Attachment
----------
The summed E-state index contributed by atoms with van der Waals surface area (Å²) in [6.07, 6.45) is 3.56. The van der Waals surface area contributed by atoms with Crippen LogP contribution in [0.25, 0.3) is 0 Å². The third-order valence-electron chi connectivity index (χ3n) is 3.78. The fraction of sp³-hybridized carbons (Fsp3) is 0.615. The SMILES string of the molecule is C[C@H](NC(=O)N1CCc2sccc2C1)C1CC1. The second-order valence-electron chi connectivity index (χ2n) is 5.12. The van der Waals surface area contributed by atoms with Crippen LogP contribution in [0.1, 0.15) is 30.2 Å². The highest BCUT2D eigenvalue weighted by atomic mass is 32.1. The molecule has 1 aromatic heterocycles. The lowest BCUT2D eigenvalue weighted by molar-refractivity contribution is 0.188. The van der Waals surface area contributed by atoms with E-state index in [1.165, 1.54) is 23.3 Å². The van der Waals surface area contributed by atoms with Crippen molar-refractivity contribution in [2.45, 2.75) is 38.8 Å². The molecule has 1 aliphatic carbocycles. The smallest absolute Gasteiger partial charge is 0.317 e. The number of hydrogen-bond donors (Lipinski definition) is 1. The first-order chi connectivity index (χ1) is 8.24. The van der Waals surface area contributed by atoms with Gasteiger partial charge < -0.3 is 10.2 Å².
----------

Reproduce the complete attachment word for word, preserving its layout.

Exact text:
The summed E-state index contributed by atoms with van der Waals surface area (Å²) in [6.07, 6.45) is 3.56. The van der Waals surface area contributed by atoms with Crippen LogP contribution in [0.25, 0.3) is 0 Å². The third-order valence-electron chi connectivity index (χ3n) is 3.78. The fraction of sp³-hybridized carbons (Fsp3) is 0.615. The SMILES string of the molecule is C[C@H](NC(=O)N1CCc2sccc2C1)C1CC1. The second-order valence-electron chi connectivity index (χ2n) is 5.12. The van der Waals surface area contributed by atoms with Crippen LogP contribution in [0.1, 0.15) is 30.2 Å². The highest BCUT2D eigenvalue weighted by atomic mass is 32.1. The molecule has 1 aromatic heterocycles. The lowest BCUT2D eigenvalue weighted by molar-refractivity contribution is 0.188. The van der Waals surface area contributed by atoms with E-state index in [1.165, 1.54) is 23.3 Å². The van der Waals surface area contributed by atoms with Crippen molar-refractivity contribution in [2.45, 2.75) is 38.8 Å². The molecule has 1 aliphatic carbocycles. The smallest absolute Gasteiger partial charge is 0.317 e. The number of hydrogen-bond donors (Lipinski definition) is 1. The first-order chi connectivity index (χ1) is 8.24. The van der Waals surface area contributed by atoms with Gasteiger partial charge < -0.3 is 10.2 Å².